An advertising executive and screenwriter sets out on a path to self-discovery and personal fulfillment by participating in dog agility training.
Throughout the challenges of being a single mother, starting her own business and negotiating a rocky romance, Quinn has had one constant: her love for dogs. When she decided to introduce her Rhodesian ridgebacks, Nairobi and Sheila, to the demanding world of agility training, however, she received much more than she expected, including scathing reprimands from her Eastern European trainer, Irina, and humbling encounters with failure, both on and off the field. As she trained Nairobi and Sheila to turn, run and jump at her command, she also reevaluated her own well-worn responses to stress and chose instead to live in the moment with the same contentment that her dogs exuded. Much of the book has a kind of “Zen and the Art of Dog Training” vibe, which will likely appeal most to readers who enjoy inspirational literature—whether they love dogs or not—but Quinn’s enthusiasm for the prosaic subject matter (detailed depictions of dog-walking abound) elevates her memoir above the realm of saccharine self-help. Her tone conveys a sincere desire to share her new outlook with others, especially those who “have a tentative connection with life” rather than feeling fully connected to it. Many readers will empathize with her struggle to end a self-destructive relationship with her boyfriend, as well as find comfort in the commandments listed in the chapter titled “The Way of the Dog.” Lively photographs of the ridgebacks on the training course punctuate the text, while a supplementary list of resources devoted to agility training will prove useful for canine enthusiasts as they explore the possibility of engaging their own pets in this sport.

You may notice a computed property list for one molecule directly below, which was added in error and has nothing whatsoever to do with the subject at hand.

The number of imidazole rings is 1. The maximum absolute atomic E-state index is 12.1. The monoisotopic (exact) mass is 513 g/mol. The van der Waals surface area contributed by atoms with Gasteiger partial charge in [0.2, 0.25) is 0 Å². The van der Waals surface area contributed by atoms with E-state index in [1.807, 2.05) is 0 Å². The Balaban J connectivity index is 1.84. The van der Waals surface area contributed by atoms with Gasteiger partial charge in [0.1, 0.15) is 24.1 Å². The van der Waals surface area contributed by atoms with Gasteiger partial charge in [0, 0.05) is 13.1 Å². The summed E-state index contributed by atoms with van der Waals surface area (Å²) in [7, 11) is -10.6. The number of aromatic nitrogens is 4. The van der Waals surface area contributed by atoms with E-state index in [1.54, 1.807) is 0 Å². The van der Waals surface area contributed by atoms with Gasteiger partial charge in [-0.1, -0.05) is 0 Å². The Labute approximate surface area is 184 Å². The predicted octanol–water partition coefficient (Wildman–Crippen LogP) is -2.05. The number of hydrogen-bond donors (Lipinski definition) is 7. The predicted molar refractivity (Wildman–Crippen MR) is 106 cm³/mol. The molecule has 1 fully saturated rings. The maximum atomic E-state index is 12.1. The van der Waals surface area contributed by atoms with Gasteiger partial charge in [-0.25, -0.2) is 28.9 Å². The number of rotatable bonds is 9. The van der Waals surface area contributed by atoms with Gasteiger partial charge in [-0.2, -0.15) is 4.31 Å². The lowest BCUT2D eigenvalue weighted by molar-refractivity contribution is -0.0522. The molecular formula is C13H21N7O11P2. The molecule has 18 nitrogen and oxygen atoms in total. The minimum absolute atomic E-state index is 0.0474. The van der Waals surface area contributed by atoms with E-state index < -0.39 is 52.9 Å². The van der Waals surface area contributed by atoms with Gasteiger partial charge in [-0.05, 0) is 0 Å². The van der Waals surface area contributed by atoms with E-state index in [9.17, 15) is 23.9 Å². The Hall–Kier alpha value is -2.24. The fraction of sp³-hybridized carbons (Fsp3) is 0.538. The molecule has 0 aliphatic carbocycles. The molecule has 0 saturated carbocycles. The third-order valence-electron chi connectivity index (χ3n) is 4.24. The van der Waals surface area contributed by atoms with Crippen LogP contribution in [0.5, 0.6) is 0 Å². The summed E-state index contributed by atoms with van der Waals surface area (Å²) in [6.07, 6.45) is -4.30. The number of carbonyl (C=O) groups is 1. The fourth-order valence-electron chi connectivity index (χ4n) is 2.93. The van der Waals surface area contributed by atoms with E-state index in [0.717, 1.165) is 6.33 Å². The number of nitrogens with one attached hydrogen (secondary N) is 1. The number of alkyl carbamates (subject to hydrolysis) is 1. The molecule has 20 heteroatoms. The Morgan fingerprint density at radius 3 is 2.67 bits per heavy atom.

Despite some repetitive moments, this uplifting memoir encourages reflection and goal-setting, all within the ever-popular narrative framework of the human-dog bond.